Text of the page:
Tibetan Buddhism considers Green Tara to be the original Tara. In fact, the Tibetan name for the goddess is do-ngon, which means 'the original Tara'; but ngon, original has sometime been interpreted by some Lama with sngo, meaning 'green', and the epithet 'green' has become inseparable from this form of Tara, which symbolizes the Divine Energy.
Green Tara is represented seated on a lotus-throne, the right leg pendant, with the foot supported by a small lotus, the stem of which is attached to the lotus throne. She is slender, graceful in her pose, and dressed like a Bodhisattva and wears the five-leafed crown. These leaves of crown symbolize five Dhyani-Buddhas. Some time in her crown, the five Bdhyani-Buddhas are figured.
Her hair is abundant and wavy. Her right hand is in 'charity' mudra, and her left, which is in 'argument' mudra, holds the lotus.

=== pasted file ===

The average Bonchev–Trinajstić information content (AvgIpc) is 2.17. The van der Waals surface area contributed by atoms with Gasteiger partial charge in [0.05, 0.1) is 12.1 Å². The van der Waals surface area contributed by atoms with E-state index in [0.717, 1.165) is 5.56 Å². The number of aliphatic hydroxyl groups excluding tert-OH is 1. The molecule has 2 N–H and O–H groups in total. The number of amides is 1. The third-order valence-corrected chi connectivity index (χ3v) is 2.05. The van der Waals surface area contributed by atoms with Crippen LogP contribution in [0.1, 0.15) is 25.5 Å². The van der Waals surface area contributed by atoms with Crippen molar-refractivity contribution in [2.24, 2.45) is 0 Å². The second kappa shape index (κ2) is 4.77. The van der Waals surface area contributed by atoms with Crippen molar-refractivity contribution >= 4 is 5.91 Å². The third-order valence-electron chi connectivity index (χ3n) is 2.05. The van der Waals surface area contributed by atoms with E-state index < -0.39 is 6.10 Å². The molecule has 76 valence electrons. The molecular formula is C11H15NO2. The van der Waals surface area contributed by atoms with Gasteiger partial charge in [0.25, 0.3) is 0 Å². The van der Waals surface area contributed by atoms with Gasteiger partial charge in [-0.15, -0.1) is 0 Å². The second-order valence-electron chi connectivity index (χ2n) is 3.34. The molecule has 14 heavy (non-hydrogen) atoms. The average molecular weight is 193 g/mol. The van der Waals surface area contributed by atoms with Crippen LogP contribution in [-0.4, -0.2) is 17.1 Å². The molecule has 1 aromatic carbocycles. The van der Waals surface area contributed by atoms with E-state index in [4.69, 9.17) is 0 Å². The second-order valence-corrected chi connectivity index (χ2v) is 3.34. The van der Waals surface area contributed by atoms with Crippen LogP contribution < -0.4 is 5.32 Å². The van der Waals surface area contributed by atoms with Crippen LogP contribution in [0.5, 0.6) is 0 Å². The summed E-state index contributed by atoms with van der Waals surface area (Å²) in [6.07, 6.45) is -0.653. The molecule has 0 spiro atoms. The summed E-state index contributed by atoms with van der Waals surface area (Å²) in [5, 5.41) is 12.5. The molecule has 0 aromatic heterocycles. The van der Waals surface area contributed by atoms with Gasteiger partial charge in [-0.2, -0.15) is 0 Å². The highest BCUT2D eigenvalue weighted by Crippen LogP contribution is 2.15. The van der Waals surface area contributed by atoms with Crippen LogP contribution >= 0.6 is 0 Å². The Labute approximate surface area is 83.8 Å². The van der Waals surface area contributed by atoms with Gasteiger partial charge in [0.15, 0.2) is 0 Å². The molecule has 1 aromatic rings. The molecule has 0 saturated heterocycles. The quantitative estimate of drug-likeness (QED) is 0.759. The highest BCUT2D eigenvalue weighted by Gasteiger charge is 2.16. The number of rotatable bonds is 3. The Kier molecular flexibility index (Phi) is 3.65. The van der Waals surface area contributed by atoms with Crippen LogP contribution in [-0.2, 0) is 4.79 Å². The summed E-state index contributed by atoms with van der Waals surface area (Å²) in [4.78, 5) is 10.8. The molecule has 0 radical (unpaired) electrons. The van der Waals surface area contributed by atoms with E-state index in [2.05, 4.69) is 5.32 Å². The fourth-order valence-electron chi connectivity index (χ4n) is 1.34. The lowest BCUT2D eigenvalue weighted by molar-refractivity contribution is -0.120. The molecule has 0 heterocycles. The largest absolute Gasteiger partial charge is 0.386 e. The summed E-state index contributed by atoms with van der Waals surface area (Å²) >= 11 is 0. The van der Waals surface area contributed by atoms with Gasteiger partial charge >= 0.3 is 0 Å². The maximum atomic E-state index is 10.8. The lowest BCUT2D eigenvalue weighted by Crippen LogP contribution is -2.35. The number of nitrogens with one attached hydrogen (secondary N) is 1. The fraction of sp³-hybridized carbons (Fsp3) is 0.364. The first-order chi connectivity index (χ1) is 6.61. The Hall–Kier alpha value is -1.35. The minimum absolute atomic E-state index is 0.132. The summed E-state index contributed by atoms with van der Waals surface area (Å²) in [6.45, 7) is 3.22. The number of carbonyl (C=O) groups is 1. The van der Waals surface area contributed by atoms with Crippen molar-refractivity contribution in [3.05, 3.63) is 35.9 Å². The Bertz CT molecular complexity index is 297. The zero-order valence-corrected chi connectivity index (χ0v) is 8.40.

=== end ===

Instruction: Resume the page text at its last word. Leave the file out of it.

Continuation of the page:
She has two full open [human] eyes, where as her another manifestation; the White Tara has seven meditation [half-closed] eyes. The goddess may also be represented with a small image of Amoghasiddhi [one of the five Dhyani-Buddhas] in her headdress.
Tibetan Lamaism believed that Tara was incarnate in all good women, and in the seventh century they declared the two pious of the Tibetan Buddhist king, sRong-tsan-sgam-po, incarnations of Tara. She was then given two distinct forms: the 'white' believed to be incarnate in the Chinese princess Wen-ch'eng, daughter of a Chinese prince belonging to imperial family; and the 'green Tara', incarnate in the Nepalese princess Brikuti, daughter of the king Ansu Verman. Both queens are believed to have brought with them various scriptures, images of Buddha and cult to Tibet.
She is regarded as mother of all Buddha and saviour of all sentient beings from worldly miseries.